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Swinging For The Fences

Marietta DiCamillo continues to fight the good fight for New Hyde Park

You can blame a hole in the floor of the Parkville Library back in the early 1990s for putting longtime New Hyde Park resident Marietta DiCamillo on the road to civic activism. At the time, she was pulling serious hours wearing a number of hats as the office manager/financial controller/head of IT and HR at the Independent Federation of Flight Attendants (IFFA). But given the pride she had (and continues to have) in her community, this was one issue DiCamillo wasn’t going to let slide. 

“It all started with a hole in the floor of the Parkville Library, which is one of the branches operated by the Great Neck Library, and the deplorable state that the library was in,” DiCamillo recalled while seated at her dining room table. “The feeling that although I’m a full-fledged taxpayer in the district but not being provided the services that are being provided further north, the community, [meaning] Marianna and I, took a very active role, as community representatives with the Great Neck Library and we started to attend all the meetings.”

Fast forward two decades plus later and DiCamillo not only has a job as the CFO of the Major League Baseball Players Association (MLBPA), but she and her sister Marianna Wohlgemuth, (affectionately known as the “M&M sisters”), have continued to be the conscience of New Hyde Park, particularly when it comes to all things civic. DiCamillo has played a major role in a number of organizations including past and current stints as president of the Great Neck Library Board of Trustees, a role as the senior vice president of the Ladies Auxiliary VFW Post 5253 (where her sister serves as treasurer), co-chair of the Town of North Hempstead New Hyde Park Advisory Board and membership in the Cellini Lodge #2206. Regardless of how much she has on her plate, the Jackson Heights native is unwavering in her commitments, regardless of how hairy her schedule can get. 

“I’ve gotten really, really good at managing my time. Unfortunately, when I see something is a time waster, you’ve got to stop it and turn the direction over to a productive outcome,” she explained. “I have to decide if I want to rerun [as president of the Great Neck Library board of trustees]. It is a lot of work, a big commitment and I do take it seriously. Even though I’m not paid or compensated, I take it as seriously as I would my own job that I am compensated for. I’m running for a political position in a state office and [it] should not be taken lightly. So I do put a lot of time into it and get somewhere between 40 to 50 emails on a daily basis that involve the library, depending on what’s going on. But it’s really good.”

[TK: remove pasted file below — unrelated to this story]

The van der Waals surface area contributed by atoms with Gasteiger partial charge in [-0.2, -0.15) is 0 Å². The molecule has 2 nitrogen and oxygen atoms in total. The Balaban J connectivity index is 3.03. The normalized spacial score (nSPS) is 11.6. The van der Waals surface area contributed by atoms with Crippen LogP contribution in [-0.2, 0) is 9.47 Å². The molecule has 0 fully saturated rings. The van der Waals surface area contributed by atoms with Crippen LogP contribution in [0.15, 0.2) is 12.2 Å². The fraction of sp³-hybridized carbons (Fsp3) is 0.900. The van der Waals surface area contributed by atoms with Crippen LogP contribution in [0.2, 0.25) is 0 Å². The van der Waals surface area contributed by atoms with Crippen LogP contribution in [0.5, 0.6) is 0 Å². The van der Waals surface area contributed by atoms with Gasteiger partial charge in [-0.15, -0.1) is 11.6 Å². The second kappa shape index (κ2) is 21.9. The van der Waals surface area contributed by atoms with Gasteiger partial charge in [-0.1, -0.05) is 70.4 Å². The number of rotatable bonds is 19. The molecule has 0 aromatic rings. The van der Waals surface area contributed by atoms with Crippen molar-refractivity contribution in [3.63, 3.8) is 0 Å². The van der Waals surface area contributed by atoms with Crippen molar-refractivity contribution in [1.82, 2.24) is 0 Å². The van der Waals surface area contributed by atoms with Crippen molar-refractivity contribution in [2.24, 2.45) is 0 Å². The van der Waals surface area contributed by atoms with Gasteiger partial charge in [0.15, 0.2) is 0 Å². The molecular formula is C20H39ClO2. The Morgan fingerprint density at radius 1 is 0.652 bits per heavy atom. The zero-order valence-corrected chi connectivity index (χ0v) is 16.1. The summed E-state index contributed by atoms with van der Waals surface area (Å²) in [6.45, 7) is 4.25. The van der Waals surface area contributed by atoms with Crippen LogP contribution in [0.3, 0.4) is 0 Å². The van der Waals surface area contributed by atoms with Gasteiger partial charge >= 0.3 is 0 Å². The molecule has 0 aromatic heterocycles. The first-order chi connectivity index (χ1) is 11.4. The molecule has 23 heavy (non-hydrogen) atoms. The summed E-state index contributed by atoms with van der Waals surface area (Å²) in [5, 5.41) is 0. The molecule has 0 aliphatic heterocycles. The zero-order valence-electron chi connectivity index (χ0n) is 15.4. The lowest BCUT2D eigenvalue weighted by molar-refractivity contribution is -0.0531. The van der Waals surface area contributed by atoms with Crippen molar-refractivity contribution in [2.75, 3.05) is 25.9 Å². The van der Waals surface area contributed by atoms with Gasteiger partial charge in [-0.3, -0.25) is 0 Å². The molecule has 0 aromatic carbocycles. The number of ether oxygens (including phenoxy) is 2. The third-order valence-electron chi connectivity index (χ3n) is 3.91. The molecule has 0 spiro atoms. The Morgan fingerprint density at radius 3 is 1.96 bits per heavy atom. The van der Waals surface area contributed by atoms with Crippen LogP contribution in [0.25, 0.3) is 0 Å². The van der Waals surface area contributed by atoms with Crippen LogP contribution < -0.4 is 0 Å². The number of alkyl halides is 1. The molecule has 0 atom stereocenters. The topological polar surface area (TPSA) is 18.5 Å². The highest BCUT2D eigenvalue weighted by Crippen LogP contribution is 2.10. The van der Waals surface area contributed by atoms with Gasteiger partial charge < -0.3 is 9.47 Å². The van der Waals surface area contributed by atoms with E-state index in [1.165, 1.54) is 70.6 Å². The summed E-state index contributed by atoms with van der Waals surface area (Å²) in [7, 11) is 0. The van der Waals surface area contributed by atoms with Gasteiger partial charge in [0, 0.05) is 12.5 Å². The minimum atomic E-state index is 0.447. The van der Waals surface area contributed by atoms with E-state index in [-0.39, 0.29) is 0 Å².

A Queens College alum, DiCamillo originally was interested in becoming an industrial psychologist, but her strength in math, and a brief professional interlude learning how to be a bookkeeper at her sister’s Manhattan-based job took her down a different path. It is one that’s taken her to a high-ranking role in the MLBPA, but also one that’s allowed DiCamillo and her sister to take on a number of large community issues—and win. Early in their civic lives, the siblings took on the Jamaica Water Supply Company by forming the Water Bill Watchdogs, a grassroots organization created to fight a utility they felt was excessively charging its customers.

“Our group was formed from 11 communities that were looking to reduce the water rates. I got a water bill that was $550 for three months,” she pointed out. “Jamaica Water was ripping us off. They had changed the meters, raised the rates and put a surcharge on our bills because it was the summer and the combination of those things skyrocketed the bills to the point where we weren’t drinking champagne, we were drinking water. Families that had three and four children were having bills that were $1100 for three months.”

With both sisters a constant presence at any water utility-related meetings, the gadflies wound up spearheading the creation of the Water Authority of Western Nassau County, a nonprofit corporate governmental agency constituting a public benefit corporation that was organized and exists under and by virtue of the laws of the State of New York. Acquisition by condemnation of allowed this new water authority to gain control of the Nassau County portion of the water supply and distribution system previously owned by the Jamaica Water Supply Company, with water service operations starting on May 29, 1996. 

It is this kind of involvement with community-related activities that found the Honorable Judi Bosworth tapping the duo to be named Trailblazers for the 10th Legislative District. And while she’s appreciative of the accolades, the New Hyde Park resident of 32 years is more consumed with taking care of the community that she so deeply cares for. 

“I love New Hyde Park, my community and my neighbors,” she gushed. “The proximity to Manhattan, the grocery stores that are around here and the ease of getting around. And also the composition of people that’s just like a little New York City. It’s terrific. Plus, you have the benefit of the Great Neck School District and the library. How much better can you get than that?”

Look for a feature on Marianna Wohlgemuth, the other half of the “M&M Sisters,” to appear in an upcoming issue of the New Hyde Park Illustrated.